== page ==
Discover how Threads, the new social media app from Meta, fits into the fabric of your CMS. Learn about its features, potential threats, and best practices for compliance during the beginning stages of the app's release. Stay informed and adapt your policies as this evolving platform continues to develop.
Threads – How it Fits into the Fabric of Your CMS
Social media is a landscape that regularly evolves – new features, new ways of interacting, and of course sometimes new hazards for those in regulated industries. Threads, a new application under the Meta brand, was announced by Mark Zuckerberg on July 5th from his verified Threads account. The initial version of the Threads app, which is viewed by many as a new direct rival to existing social media giant Twitter, has had rapid adoption of the platform with over 30 million users joining already. Threads offers a fresh way to communicate with friends, family, and a book of business, but with new mediums also comes new potential threats.
What is Threads?
It’s a new social media app, but what is its purpose? Where is the enticing buy-in? As noted in Meta’s introduction of the platform, Threads is a new downloadable app built by the Instagram team for “sharing text updates and joining public conversations”. The focus of this application will be public facing conversations with private messaging notably missing. The app also touts a more “positive and productive” experience, citing the ability to add Hidden Words to filter out certain replies, just like on Instagram. To create a Threads account, users are directed to simply utilize their Instagram account to log in. Instagram username and verifications will carry over into the Threads app, with opportunities for customization within.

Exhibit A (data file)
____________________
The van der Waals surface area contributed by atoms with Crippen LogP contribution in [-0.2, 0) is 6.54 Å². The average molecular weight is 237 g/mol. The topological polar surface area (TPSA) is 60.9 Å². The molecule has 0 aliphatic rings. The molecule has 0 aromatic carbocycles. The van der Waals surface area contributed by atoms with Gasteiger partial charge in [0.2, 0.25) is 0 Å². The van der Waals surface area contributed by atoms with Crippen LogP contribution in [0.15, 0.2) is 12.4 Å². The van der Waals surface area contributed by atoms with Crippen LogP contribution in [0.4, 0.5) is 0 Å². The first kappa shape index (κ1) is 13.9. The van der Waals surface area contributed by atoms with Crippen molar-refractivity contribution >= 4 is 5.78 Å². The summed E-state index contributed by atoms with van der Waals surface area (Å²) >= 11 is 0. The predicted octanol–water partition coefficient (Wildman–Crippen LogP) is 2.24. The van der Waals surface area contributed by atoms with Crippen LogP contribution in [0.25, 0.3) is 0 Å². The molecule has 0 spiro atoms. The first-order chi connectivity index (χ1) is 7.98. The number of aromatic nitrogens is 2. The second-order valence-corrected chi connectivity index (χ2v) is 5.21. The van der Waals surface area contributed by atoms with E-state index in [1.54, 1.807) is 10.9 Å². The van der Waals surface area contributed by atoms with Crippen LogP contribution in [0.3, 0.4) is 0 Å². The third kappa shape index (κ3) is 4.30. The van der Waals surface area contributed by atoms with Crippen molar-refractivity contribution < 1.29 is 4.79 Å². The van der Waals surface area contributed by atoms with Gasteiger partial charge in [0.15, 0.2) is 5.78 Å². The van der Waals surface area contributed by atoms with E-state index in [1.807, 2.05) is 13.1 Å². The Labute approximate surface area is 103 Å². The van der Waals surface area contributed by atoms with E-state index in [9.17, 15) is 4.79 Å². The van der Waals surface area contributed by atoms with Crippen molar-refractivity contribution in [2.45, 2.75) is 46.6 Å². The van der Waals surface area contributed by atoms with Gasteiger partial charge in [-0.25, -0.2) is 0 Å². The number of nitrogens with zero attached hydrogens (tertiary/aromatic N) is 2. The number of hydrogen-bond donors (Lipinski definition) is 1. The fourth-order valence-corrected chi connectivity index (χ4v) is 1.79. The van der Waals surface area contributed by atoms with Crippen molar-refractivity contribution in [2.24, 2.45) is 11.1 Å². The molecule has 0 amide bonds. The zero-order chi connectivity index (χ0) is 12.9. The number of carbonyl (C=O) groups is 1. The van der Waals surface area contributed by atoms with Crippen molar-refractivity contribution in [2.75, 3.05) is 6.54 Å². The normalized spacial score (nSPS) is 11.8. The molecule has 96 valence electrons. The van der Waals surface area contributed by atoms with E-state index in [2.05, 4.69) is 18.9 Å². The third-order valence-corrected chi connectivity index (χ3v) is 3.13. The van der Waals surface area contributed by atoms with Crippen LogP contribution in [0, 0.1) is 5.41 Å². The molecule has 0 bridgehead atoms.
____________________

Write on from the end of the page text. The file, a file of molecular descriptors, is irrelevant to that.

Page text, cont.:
Key Takeaways on the Application
The Threads application will likely see rapid updates in the near future. Today, some key takeaways from the application include:
How Does Threads Fit in my CMS?
The Threads application is currently uncharted territory for Compliance Management Systems (CMS). For Threads, regulated institutions can consider adopting many of their existing disclosure policies on limited-bio (160 characters or less) social media, such as Twitter, Instagram, and TikTok. With rapid changes expected to be on the horizon, it is difficult to create concrete policies and procedures on how the application can be used for business purposes. Additionally, like most new apps, it does not have an API available and is already presenting with some bugs and defects. Institutions who elect to allow the use of Threads by staff for business purposes should be prepared to perform periodic manual monitoring of accounts and make regular policy adjustments as the platform continues to develop.